Coca-Cola sales miss; shares slip

NEW YORK (Reuters) - Coca-Cola Co KO.N reported lower-than-expected quarterly revenue, hurt by the stronger U.S. dollar, and said a weak economy would keep consumers under pressure next year, sending shares down 2 percent.

Bottles of Coca-Cola soft drinks are seen on a grocery store shelf in Arlington, Virginia, August 17, 2009. REUTERS/Jim Young

The world's largest soft drink maker echoed comments made earlier this month by rival PepsiCo Inc PEP.N, which also posted disappointing revenue and cautioned that it did not expect a major revival of spending in 2010.

“We expect the consumer to continue facing economic uncertainties into 2010 and for consumer sentiment to recover slowly,” Chief Executive Muhtar Kent said. He added, however, that the company remains on track to achieve its long-term growth expectations.

Coke’s net income was $1.90 billion, or 81 cents per share, in the third quarter, up from $1.89 billion, or 81 cents per share, a year earlier.

Excluding a charge, Coca-Cola earned 82 cents per share. On that basis, analysts on average were expecting 81 cents, according to Thomson Reuters I/B/E/S.

Net operating revenue fell 4 percent to $8.04 billion, hurt by a 6 percentage point hit from the stronger U.S. dollar, which reduces the value of overseas sales. That missed analysts’ average estimate of $8.11 billion.

Overall sales by volume rose 2 percent, after rising 4 percent in the second quarter and 2 percent in the first.

Coke’s growth in developing markets like India and China -- where quarterly volume soared 37 percent and 15 percent, respectively -- is helping it weather a slowdown in the United States.

Third-quarter volume rose 7 percent in Latin America, 6 percent in the Pacific region and 2 percent in the company’s Eurasia and Africa segment. Volume fell 2 percent in Europe and 4 percent in North America.

The North American decline, driven by a 5 percent drop in carbonated drinks, was steeper than Stifel Nicolaus analyst Mark Swartzberg was expecting.

Noting that the decline was the steepest North America has seen in three years, Swartzberg said it was likely the cause for the 2.7 percent drop in shares of Coca-Cola Enterprises Inc CCE.N, the largest U.S. bottler.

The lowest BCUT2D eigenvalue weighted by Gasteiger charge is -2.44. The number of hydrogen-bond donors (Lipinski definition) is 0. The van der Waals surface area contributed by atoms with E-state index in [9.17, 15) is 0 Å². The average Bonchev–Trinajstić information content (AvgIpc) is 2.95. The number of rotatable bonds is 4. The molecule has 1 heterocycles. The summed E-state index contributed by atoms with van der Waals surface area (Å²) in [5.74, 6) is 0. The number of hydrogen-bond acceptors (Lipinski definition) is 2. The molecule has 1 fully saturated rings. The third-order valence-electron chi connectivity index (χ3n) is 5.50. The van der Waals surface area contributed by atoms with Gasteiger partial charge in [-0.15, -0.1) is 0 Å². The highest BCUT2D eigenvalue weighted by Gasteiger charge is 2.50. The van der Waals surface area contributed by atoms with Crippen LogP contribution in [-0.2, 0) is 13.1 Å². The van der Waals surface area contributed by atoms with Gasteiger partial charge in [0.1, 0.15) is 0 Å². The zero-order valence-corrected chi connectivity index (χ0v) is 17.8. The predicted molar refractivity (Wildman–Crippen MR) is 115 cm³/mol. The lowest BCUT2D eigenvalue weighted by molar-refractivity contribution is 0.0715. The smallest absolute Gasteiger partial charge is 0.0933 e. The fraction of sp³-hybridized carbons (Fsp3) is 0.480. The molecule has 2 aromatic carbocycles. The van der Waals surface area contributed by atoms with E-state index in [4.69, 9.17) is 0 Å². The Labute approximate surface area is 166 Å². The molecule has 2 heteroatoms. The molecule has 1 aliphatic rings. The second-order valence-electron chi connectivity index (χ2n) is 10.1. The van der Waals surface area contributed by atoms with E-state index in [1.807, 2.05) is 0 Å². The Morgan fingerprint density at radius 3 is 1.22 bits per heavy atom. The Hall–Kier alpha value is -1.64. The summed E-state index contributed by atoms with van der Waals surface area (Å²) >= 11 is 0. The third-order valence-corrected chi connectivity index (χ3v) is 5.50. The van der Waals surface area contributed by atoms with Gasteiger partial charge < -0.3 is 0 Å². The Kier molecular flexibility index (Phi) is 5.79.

Coke blamed the shift of July 4th holiday sales from the third quarter last year to the second quarter this year, price competition, especially for sports drinks, and the economy.

Toon Van Beeck, senior industry analyst with research firm IBISWorld, said consumers have been trading down to private label drinks in some categories to try to save money.

Overall volume of carbonated drinks, such as Coca-Cola and Sprite, rose 1 percent in the quarter, while noncarbonated drinks, such as vitaminwater and Dasani water, rose 7 percent.


Coke’s rivalry with PepsiCo took a new turn this summer when the No. 2 soft drink maker said it would acquire its two largest bottlers in a $7.8 billion deal that led analysts to wonder if Coke might eventually have to follow suit.

PepsiCo also announced a procurement deal with brewer Anheuser-Busch InBev ABI.BR that allows the beverage makers to save money by buying certain goods and services together.

CEO Kent told reporters on Tuesday he was “all open and for cooperation” with other companies on back-office functions like information systems, warehousing and freight.

Regarding Mexico's FEMSA FMSAUBD.MX, the brewer of Dos Equis beer and a bottler of Coke drinks which is in talks to sell its beer business, Kent said he would support whatever decision the company makes.

“If the family which owns the beer business feels that it is time for them to become part of a bigger system, and it’s good for them, then it’s good for us,” Kent said.

"I think it's a pure beer play," Kent added, implying that the bottling business, Coca-Cola Femsa KOFL.MX, would not be impacted.

UBS analyst Kaumil Gajrawala praised Coke for recently resuming its share buyback plan, strong performance in emerging markets and improving relationship with its largest bottler.

“That said, we prefer PepsiCo shares, which are currently trading at a 2 multiple point discount versus Coca-Cola,” Gajrawala said.

Coke shares fell 89 cents to $53.90. Coke Enterprises shares were down 65 cents at $20.48, while Pepsi shares were down 77 cents, or 1.24 percent, at $61.28 in early afternoon.

Reporting by Martinne Geller; Editing by Lisa Von Ahn and Derek Caney